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20130113
20130121
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Search Results 0 to 18 of about 19 (some duplicates have been removed)
, increased revenues, more spending has to be part of any debt ceiling deal. that is a sentiment echoed by the president on numerous occasions since he was reelected. republicans of course in the house are set to go on their retreat this week. their key objective is to find unity. that is the ultimate object tiff for the retreat. without unity and republicans are divided in house they stand no chance of blocking any tax increases that democrats are so intent on. jenna: we'll watch in the weeks to come, doug, thank you. >> reporter: okay. jon: new troubles for boeing's airliners. troubles grounding all the 787s in japan's after one of the jets was forced to make a emergency landing today. dan springer is in seattle with the details on what happened. none of these planes have crashed, no serious injuries but still a big problem for boeing, huh? >> reporter: that's right. for more perspective, jon, worldwide there are six 787s flying. four of them left to the u.s. or coming to the u.s.. this is not a worldwide panic. this latest incident happened in western japan during a flight on all nip
're going to face it again, you know, debt ceiling stuff, what is the republican strategy in dealing with the democrats? david. >> you know, mike, i was on capitol hill this week talking to top republicans, and i'm getting a sense and you're seeing it written about as well, that they would maybe like to step away from the brink about the debt ceiling. they do want to force the issue about how can they get this president to agree to additional spending cuts? the debt ceiling is a dangerous game. i think they recognize that politically. they'll push -- the question is how -- how do they push on the debt ceiling? do they say, look, we'll give you a short-term extension of the debt ceiling for a certain amount of spending cuts, or we'll give you a long-term extension like you want for even more spending cuts. can they force entitlement reform around medicare, for instance, even some of the -- in their view -- more limited things that the president wants to do around means testing and age and indexing to try to attach that to a debt-limit deal. do they move beyond the debt limit, try to g
that this deal now would have to include an extension of the debt ceiling that they just got to avoid the fiscal cliff. well, he ultimately folded on that. so as a tactical matter, even in their minority position, they can look at this and see, well, there is some gain to be gotten here if we keep pushing on this. i think the flip side of this is also a big challenge for the president. if he really wants to unshackle the economy, if he wants to get more robust economic growth, does he not want to be more proactive about dealing with some of these entitlements, with dealing with the budget picture, even where he has real problems with his supposed, you know, partners in this to republicans? does he not want to take advantage of the power he has to try to advance this, to get more robust economic growth independent of his misgivings about his partners here on capitol hill. >> chuck, i think it's fair to say that harry reid was somewhat marginalized during negotiation biden sort of swooped in to save the day. what do you see as his role going forward as we edge toward these upcoming fiscal cliffs?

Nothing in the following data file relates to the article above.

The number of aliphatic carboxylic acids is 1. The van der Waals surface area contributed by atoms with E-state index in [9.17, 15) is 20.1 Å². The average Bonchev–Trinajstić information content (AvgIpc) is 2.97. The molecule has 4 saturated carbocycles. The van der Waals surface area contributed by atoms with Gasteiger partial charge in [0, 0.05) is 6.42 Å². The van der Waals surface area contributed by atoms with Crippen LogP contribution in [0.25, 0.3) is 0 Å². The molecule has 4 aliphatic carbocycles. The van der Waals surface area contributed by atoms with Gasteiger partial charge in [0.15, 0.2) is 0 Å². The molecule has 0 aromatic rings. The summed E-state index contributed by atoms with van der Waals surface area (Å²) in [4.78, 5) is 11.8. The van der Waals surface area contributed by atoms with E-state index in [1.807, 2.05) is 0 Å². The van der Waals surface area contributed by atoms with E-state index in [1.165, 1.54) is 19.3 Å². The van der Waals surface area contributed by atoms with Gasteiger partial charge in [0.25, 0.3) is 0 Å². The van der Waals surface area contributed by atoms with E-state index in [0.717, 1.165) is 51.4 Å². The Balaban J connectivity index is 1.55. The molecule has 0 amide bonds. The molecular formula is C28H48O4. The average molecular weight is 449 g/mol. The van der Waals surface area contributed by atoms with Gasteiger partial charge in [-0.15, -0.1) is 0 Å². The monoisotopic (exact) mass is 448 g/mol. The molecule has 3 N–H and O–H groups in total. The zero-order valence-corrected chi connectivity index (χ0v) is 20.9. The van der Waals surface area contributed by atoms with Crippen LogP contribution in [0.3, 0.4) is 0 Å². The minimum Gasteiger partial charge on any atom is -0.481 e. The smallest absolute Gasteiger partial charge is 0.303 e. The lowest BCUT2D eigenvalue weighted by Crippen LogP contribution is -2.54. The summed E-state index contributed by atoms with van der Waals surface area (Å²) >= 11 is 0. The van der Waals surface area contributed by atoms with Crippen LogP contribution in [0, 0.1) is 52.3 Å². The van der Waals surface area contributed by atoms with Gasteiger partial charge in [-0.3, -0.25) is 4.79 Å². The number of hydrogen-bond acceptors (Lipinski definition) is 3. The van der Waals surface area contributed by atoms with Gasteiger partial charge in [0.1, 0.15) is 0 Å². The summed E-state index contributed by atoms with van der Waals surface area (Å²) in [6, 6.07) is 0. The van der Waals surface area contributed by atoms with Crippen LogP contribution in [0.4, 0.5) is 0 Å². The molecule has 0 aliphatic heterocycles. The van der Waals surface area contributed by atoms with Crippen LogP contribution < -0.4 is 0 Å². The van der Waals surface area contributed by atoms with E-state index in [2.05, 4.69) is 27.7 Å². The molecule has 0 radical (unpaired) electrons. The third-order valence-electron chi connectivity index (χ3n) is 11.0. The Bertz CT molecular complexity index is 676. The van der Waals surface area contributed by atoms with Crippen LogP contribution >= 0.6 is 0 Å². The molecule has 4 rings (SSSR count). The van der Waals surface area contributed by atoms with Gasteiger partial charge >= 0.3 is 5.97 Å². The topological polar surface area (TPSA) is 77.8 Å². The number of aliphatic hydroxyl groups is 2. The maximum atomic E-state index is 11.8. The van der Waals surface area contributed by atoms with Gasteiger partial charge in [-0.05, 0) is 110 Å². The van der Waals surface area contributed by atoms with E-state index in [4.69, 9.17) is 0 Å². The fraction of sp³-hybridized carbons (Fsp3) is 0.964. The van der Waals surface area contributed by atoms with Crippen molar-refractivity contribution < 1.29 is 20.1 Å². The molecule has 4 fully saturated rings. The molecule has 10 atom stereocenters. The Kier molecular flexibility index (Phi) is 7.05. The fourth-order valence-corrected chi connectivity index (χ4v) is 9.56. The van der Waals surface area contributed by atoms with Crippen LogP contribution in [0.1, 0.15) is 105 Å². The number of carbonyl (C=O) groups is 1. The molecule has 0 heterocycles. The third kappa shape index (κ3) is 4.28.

deficit reduction plan. understand that fitch is not just looking for an 11th hour debt ceiling deal that sets the table for another mini crisis down the road. the federal government hit the debt limit as you know on december 31st. the treasury is using so-called extraordinary measures to pay its bills through mid-february or early march. now, fitch predicts washington will extend the debt ceiling despite the current war of words between president obama and republicans in congress. what happens if we get downgraded? it happened before. remember 2011, when standard & poor's did it. that hit markets and the wider economy hard, but it didn't cause interest rates to increase. this time could be different, however, because the rest of the world is getting its act together. even successful businesses like ford are worried. here's what ceo alan mulally told me today. >> i think the most important thing to your point is that we come together around a solution that allows us to live within our means, to reduce our budget deficits, and also to deal with our trade deficits, and create an enviro